SHELTON/SOUTH HOOD CANAL:  World-class SCUBA and skydiving can be found here, along with a vibrant culinary scene celebrating locally sourced and wild-caught fare. A variety of festivals and community events offer live music and opportunities to enjoy the beauty and bounty of the area. 

Scenic Byways 

THE STRAIT OF JUAN DE FUCA SCENIC BYWAY: STATE HIGHWAY 112: This dramatic coastline extends farther into the North Pacific than any other mainland point in the lower 48 states. 
 
CAPE FLATTERY TRIBAL SCENIC STATE BYWAY: This is the first tribal road in the nation to be awarded scenic status. 
 
PACIFIC COAST SCENIC BYWAY: 350-mile byway outlines the entire Olympic Peninsula with spectacular scenery. 

State Parks

The state parks on the Olympic Peninsula are breathtakingly beautiful, often thickly forested with many located on saltwater or freshwater shorelines. Some are day-use parks and others offer camping, some year-round. 
 
ANDERSON LAKE STATE PARK: Near Chimacum, remote day-use park with forests and wildlife
BELFAIR STATE PARK: 63-acre camping park on the saltwater shoreline at the southern end of Hood Canal
BOGACHIEL STATE PARK: 123-acre camping park on the river in the remote northwestern tip of the state
DOSEWALIPS STATE PARK: 425-acre year-round camping park with shoreline and trails
FORT FLAGLER STATE PARK: 784-acre marine camping park with three sides of shoreline on Puget Sound
FORT WORDEN STATE PARK: 434-acre marine and forest camping park with shoreline beach and trails
MILLER PENINSULA STATE PARK: 2,800-acre day-use park with forests, shoreline beach, and trails
MYSTERY BAY STATE PARK: 10-acre marine park with the saltwater shoreline, dock, and mooring buoys
OLD FORT TOWNSEND STATE PARK: 367-acre marine camping park heavily wooded on the shoreline
POTLATCH STATE PARK: 57-acre camping park with saltwater beachfront on Hood Canal
SEQUIM BAY STATE PARK: 92-acre marine camping park on the saltwater shoreline in the rain shadow
SHINE TIDELANDS STATE PARK: 249-acres day use marine park with tideland north of Hood Canal Bridge
TWANOH STATE PARK: 182-acre marine campaign park with saltwater shoreline on Hood Canal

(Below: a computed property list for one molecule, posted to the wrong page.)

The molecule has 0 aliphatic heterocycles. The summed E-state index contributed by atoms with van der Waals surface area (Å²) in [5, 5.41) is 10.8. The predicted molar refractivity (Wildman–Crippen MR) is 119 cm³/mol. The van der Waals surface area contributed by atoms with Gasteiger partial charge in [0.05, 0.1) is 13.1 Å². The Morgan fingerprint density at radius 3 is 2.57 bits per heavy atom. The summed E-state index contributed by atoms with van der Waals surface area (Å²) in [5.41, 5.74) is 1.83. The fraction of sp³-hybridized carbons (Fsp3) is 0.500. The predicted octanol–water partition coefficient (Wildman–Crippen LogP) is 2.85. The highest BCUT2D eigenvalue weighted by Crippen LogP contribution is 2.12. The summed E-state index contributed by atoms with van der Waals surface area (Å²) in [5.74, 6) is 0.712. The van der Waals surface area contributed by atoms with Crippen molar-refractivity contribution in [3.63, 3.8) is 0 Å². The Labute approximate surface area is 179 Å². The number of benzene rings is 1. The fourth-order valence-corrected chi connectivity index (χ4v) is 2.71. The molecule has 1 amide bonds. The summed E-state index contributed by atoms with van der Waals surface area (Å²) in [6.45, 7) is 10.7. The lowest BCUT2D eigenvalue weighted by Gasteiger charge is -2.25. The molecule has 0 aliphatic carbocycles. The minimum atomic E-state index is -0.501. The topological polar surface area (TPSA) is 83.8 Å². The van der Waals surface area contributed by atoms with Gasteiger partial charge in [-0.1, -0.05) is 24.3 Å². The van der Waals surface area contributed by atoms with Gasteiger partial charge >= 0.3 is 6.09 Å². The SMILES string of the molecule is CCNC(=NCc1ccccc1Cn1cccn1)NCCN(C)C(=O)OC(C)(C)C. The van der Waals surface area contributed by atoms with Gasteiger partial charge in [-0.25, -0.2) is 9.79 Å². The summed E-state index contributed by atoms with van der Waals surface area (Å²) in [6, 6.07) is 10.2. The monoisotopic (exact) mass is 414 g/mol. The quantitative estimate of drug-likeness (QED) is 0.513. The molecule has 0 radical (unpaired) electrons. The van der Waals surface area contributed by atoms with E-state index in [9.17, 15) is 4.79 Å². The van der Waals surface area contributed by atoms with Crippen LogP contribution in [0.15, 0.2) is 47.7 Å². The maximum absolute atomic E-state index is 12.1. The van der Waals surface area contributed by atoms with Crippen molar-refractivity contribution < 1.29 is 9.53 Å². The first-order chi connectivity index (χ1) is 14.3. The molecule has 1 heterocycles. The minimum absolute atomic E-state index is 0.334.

National Wildlife Refuges

WASHINGTON MARITIME NATIONAL WILDLIFE REFUGE COMPLEX
This complex received its status in 1907 and includes about 800 islands, reefs, and rocks that can be found along the shoreline from Cape Flattery to Copalis Head and includes the three following locations. 
 
COPALIS NATIONAL WILDLIFE REFUGE: Southernmost refuge, located within the ancestral lands of the Quinault Reservation in Grays Harbor County.
 
FLATTERY ROCKS NATIONAL WILDLIFE REFUGE: Northernmost of the three, located in Clallam County at the northwest tip of the peninsula.
 
QUILLAVUTE NEEDLES NATIONAL WILDLIFE REFUGE: Located between the other two, spanning both Clallam and Jefferson Counties.
 
PROTECTION ISLAND NATIONAL WILDLIFE REFUGE: Located near the entrance to Discovery Bay outside of Port Townsend, a refuge for burrow-nesting seabirds.
 
DUNGENESS WILDLIFE REFUGE: Near Sequim, established in 1915, this 772.52-acre refuge is on a 5.5-mile long Dungeness Spit.
 
GRAYS HARBOR NATIONAL WILDLIFE REFUGE: Established in 1990, one of four stopover sites for shorebirds.

Farmers Markets

BELFAIR SATURDAY MARKET: May – September
CHIMACUM FARMERS MARKET: June – October
HARSTINEISLAND FARMERS MARKET: May – September
PORT ANGELES FARMERS MARKET: Year-round
PORT TOWNSEND FARMERS MARKET: April – December
SEABROOK FARMERS MARKET: June – August
SEQUIM FARMERS MARKET: May – October
SHELTON FARMERS MARKET: May – September

Wineries

CAMARADERIE CELLARS: Port Angeles
EAGLEMOUNT WINE AND CIDER: Port Townsend
FAIRWINDS WINERY: Port Townsend
HARBINGER WINERY: Port Angeles
HOODSPORT WINERY: Hoodsport
MARROWSTONE VINEYARDS: Nordland
OLYMPIC CELLARS: Port Angeles
PORT TOWNSEND VINEYARDS: Port Townsend
WINE ROSE CELLARS: Sequim

Cideries, Distilleries, and Meadery 

FINNRIVER FARM AND CIDERY: Chimacum
ALPENFIRE CIDER: Port Townsend
ADMIRALTY DISTILLERS: Port Townsend
HARDWARE DISTILLERY: Hoodsport
OLYMPIC DISTILLERS: Port Angeles
WILDERBEE FARM MEAD WERKS: Port Townsend

Golf Courses

PENINSULA GOLF CLUB: Port Angeles
SUNLAND GOLFAND COUNTRY CLUB: Sequim
CEDARS AT DUNGENESS GOLF COURSE: Sequim
SKYRIDGE GOLF COURSE: Sequim
DISCOVERY BAY GOLF CLUB: Port Townsend 
PORT LUDLOW GOLF COURSE: Port Ludlow 
ALDERBROOK GOLF CLUB: Union
LAKELAND VILLAGE GOLF COURSE: Allyn
SALISH CLIFFS GOLF CLUB: Shelton
OAKRIDGE GOLF COURSE: Elma
HIGHLAND GOLF COURSE: Aberdeen 
OCEAN SHORES GOLF COURSE: Ocean Shores

Tribal Casinos

ELWHA RIVER CASINO: 15 minutes west of Port Angeles
7 CEDARS CASINO: Five miles east of Sequim
LITTLE CREEK CASINO RESORT: Five minutes south of Shelton
LUCKY DOG CASINO: Near Hoodsport
QUINAULT BEACH RESORT AND CASINO: 30 minutes west of Aberdeen